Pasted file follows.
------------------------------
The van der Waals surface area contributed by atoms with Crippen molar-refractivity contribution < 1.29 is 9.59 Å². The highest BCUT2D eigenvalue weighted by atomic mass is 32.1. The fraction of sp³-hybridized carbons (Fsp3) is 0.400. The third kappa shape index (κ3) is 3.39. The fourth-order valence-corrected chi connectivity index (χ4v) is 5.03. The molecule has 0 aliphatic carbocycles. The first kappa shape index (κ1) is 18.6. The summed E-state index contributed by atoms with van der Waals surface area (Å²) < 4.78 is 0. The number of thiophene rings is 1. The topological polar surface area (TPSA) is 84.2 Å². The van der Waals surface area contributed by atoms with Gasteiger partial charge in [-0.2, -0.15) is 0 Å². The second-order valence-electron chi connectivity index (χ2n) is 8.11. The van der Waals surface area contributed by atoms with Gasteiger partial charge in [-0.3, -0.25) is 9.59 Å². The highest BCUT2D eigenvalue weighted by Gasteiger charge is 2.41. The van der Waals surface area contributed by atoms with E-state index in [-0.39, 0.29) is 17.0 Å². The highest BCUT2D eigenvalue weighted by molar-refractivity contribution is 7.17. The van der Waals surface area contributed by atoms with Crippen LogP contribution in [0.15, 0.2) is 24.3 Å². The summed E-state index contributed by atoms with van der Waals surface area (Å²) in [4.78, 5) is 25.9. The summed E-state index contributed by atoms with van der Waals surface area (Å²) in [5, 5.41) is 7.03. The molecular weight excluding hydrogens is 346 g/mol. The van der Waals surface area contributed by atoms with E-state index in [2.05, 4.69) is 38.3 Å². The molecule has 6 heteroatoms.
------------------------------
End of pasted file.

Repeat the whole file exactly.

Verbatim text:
The van der Waals surface area contributed by atoms with Crippen molar-refractivity contribution < 1.29 is 9.59 Å². The highest BCUT2D eigenvalue weighted by atomic mass is 32.1. The fraction of sp³-hybridized carbons (Fsp3) is 0.400. The third kappa shape index (κ3) is 3.39. The fourth-order valence-corrected chi connectivity index (χ4v) is 5.03. The molecule has 0 aliphatic carbocycles. The first kappa shape index (κ1) is 18.6. The summed E-state index contributed by atoms with van der Waals surface area (Å²) < 4.78 is 0. The number of thiophene rings is 1. The topological polar surface area (TPSA) is 84.2 Å². The van der Waals surface area contributed by atoms with Gasteiger partial charge in [-0.2, -0.15) is 0 Å². The second-order valence-electron chi connectivity index (χ2n) is 8.11. The van der Waals surface area contributed by atoms with Gasteiger partial charge in [-0.3, -0.25) is 9.59 Å². The highest BCUT2D eigenvalue weighted by Gasteiger charge is 2.41. The van der Waals surface area contributed by atoms with E-state index in [-0.39, 0.29) is 17.0 Å². The highest BCUT2D eigenvalue weighted by molar-refractivity contribution is 7.17. The van der Waals surface area contributed by atoms with Crippen LogP contribution in [0.15, 0.2) is 24.3 Å². The summed E-state index contributed by atoms with van der Waals surface area (Å²) in [4.78, 5) is 25.9. The summed E-state index contributed by atoms with van der Waals surface area (Å²) in [5, 5.41) is 7.03. The molecular weight excluding hydrogens is 346 g/mol. The van der Waals surface area contributed by atoms with E-state index in [2.05, 4.69) is 38.3 Å². The molecule has 6 heteroatoms.